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Starbucks watch out! Crops, jobs and wages in Central America tumble due to coffee bean disease

By Catholic Online (NEWS CONSORTIUM)
3/4/2014 (2 years ago)
Catholic Online (www.catholic.org)

Fungal disease attacks leaves of coffee plants with rust-colored spore dust

The Central American economy is struggling with the outbreak of coffee rust, also known as roya. The disease is crippling coffee crops in the area, leading to a downturn in jobs and income for countries reliant on this agricultural crop.

Roya attacks the leaves of coffee plants with rust-colored spore dust.

Roya attacks the leaves of coffee plants with rust-colored spore dust.

Highlights

By Catholic Online (NEWS CONSORTIUM)
Catholic Online (www.catholic.org)
3/4/2014 (2 years ago)

Published in Americas

Keywords: Roya, coffee disease, Central America, Caribbean


LOS ANGELES, CA (Catholic Online) - It's rapidly become the worst epidemic in nearly 40 years of coffee leaf rust. The outbreak is being directly linked to global climate change. As a result, coffee production has been cut by hundreds of millions of dollars, leaving countless coffee pickers out of work.

Roya attacks the leaves of coffee plants with rust-colored spore dust. Central American and Caribbean coffee plantations have been drastically affected by the outbreak since the outbreak started in late 2012.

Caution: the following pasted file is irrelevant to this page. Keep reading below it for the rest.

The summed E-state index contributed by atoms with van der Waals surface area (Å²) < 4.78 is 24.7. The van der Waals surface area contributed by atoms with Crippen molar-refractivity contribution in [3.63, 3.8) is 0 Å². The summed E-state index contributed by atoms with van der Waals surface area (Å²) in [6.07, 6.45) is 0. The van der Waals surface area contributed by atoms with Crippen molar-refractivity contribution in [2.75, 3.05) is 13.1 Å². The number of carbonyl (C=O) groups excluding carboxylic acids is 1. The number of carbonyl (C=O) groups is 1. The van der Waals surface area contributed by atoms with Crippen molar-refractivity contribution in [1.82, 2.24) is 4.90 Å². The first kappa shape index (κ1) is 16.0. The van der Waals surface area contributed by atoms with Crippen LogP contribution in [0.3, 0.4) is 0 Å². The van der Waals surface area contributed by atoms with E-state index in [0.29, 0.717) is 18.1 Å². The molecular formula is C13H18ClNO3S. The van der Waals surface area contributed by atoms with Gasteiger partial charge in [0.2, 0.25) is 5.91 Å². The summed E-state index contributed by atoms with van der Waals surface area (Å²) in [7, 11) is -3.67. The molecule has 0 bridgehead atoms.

"The loss in coffee production in Central America for this crop year, 2014, is estimated at $250 million," Mauricio Galindo, head of operations at the International Coffee Organization says.

In Panama, 86 percent of coffee plantations are affected by roya, followed by 74 percent in El Salvador and then Costa Rica and Guatemala.

It's a crisis: Two million people, working on small rural farms in both Central America and the Caribbean depend on coffee growing as their main source of income.

Coffee producers have been forced to hire fewer seasonal coffee pickers and paying lower wages, threatening hundreds of thousands of livelihoods and export revenues in some of Latin America's poorest countries.

Growers with reduced crops to sell are missing out on the bounty of skyrocketing coffee prices, which have surged more than 60 percent so far this year.

Higher coffee prices are directly due to the drop in Central American coffee supplies. There are also new fears over drought damage in the world's top coffee grower Brazil have been the main driver of the rally.

Roya first appeared in the region in the 1970s. Climate change is a factor behind the virulent spread of the moisture-loving fungus, scientists say.

"Scientists close to the ICO link the fungus to climate change, which is causing higher temperatures and increased precipitation. Coffee leaf rust thrives in these conditions," Galindo said.

Roya is now reportedly infecting plantations at a higher altitude - above 1,000 to 1,200 meters - whereas in the past it did not tend to flourish above 800 meters.

"Due to changing climatic patterns, the fungus is expanding to higher altitudes where coffee is grown," Galindo said.

"Some farmers may not understand climate change as such, but they see change, they see it rains more and that things on their plantation are not what they used to be and are out of order. They live off their coffee plantations and they know better than anyone the effects of climate change."

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